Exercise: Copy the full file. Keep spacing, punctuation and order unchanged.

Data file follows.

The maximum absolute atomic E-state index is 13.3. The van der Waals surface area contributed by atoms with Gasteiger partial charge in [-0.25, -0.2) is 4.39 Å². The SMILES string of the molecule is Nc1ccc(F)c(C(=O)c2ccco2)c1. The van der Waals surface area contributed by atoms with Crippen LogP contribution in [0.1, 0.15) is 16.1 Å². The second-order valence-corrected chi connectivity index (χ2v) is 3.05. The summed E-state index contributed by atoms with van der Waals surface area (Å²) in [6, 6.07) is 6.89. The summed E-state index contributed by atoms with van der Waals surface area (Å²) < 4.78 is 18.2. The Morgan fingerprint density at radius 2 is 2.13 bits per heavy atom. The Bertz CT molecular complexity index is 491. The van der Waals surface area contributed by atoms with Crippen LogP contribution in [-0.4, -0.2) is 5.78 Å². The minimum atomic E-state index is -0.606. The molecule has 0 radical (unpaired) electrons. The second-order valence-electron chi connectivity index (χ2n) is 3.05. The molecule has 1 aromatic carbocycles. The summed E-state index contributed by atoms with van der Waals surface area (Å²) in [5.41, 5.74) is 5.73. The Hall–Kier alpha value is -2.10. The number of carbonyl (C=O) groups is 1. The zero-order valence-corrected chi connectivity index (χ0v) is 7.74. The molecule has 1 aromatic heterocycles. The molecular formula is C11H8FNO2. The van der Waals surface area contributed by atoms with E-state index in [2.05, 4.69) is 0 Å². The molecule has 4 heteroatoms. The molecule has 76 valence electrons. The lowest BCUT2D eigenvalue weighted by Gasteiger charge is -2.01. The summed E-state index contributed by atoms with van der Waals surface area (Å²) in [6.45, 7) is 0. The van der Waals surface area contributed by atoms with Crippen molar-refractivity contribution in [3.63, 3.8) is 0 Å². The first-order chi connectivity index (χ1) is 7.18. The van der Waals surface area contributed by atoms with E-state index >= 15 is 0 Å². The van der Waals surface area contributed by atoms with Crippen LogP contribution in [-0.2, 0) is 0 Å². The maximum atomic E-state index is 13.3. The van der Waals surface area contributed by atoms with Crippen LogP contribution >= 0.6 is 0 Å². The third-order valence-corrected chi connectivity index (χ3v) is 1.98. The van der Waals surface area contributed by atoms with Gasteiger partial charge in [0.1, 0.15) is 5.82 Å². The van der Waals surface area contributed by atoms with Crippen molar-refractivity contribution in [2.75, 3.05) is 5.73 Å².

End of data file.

The maximum absolute atomic E-state index is 13.3. The van der Waals surface area contributed by atoms with Gasteiger partial charge in [-0.25, -0.2) is 4.39 Å². The SMILES string of the molecule is Nc1ccc(F)c(C(=O)c2ccco2)c1. The van der Waals surface area contributed by atoms with Crippen LogP contribution in [0.1, 0.15) is 16.1 Å². The second-order valence-corrected chi connectivity index (χ2v) is 3.05. The summed E-state index contributed by atoms with van der Waals surface area (Å²) in [6, 6.07) is 6.89. The summed E-state index contributed by atoms with van der Waals surface area (Å²) < 4.78 is 18.2. The Morgan fingerprint density at radius 2 is 2.13 bits per heavy atom. The Bertz CT molecular complexity index is 491. The van der Waals surface area contributed by atoms with Crippen LogP contribution in [-0.4, -0.2) is 5.78 Å². The minimum atomic E-state index is -0.606. The molecule has 0 radical (unpaired) electrons. The second-order valence-electron chi connectivity index (χ2n) is 3.05. The molecule has 1 aromatic carbocycles. The summed E-state index contributed by atoms with van der Waals surface area (Å²) in [5.41, 5.74) is 5.73. The Hall–Kier alpha value is -2.10. The number of carbonyl (C=O) groups is 1. The zero-order valence-corrected chi connectivity index (χ0v) is 7.74. The molecule has 1 aromatic heterocycles. The molecular formula is C11H8FNO2. The van der Waals surface area contributed by atoms with E-state index in [2.05, 4.69) is 0 Å². The molecule has 4 heteroatoms. The molecule has 76 valence electrons. The lowest BCUT2D eigenvalue weighted by Gasteiger charge is -2.01. The summed E-state index contributed by atoms with van der Waals surface area (Å²) in [6.45, 7) is 0. The van der Waals surface area contributed by atoms with Crippen molar-refractivity contribution in [3.63, 3.8) is 0 Å². The first-order chi connectivity index (χ1) is 7.18. The van der Waals surface area contributed by atoms with E-state index >= 15 is 0 Å². The van der Waals surface area contributed by atoms with Crippen LogP contribution in [-0.2, 0) is 0 Å². The maximum atomic E-state index is 13.3. The van der Waals surface area contributed by atoms with Crippen LogP contribution >= 0.6 is 0 Å². The third-order valence-corrected chi connectivity index (χ3v) is 1.98. The van der Waals surface area contributed by atoms with Gasteiger partial charge in [0.1, 0.15) is 5.82 Å². The van der Waals surface area contributed by atoms with Crippen molar-refractivity contribution in [2.75, 3.05) is 5.73 Å².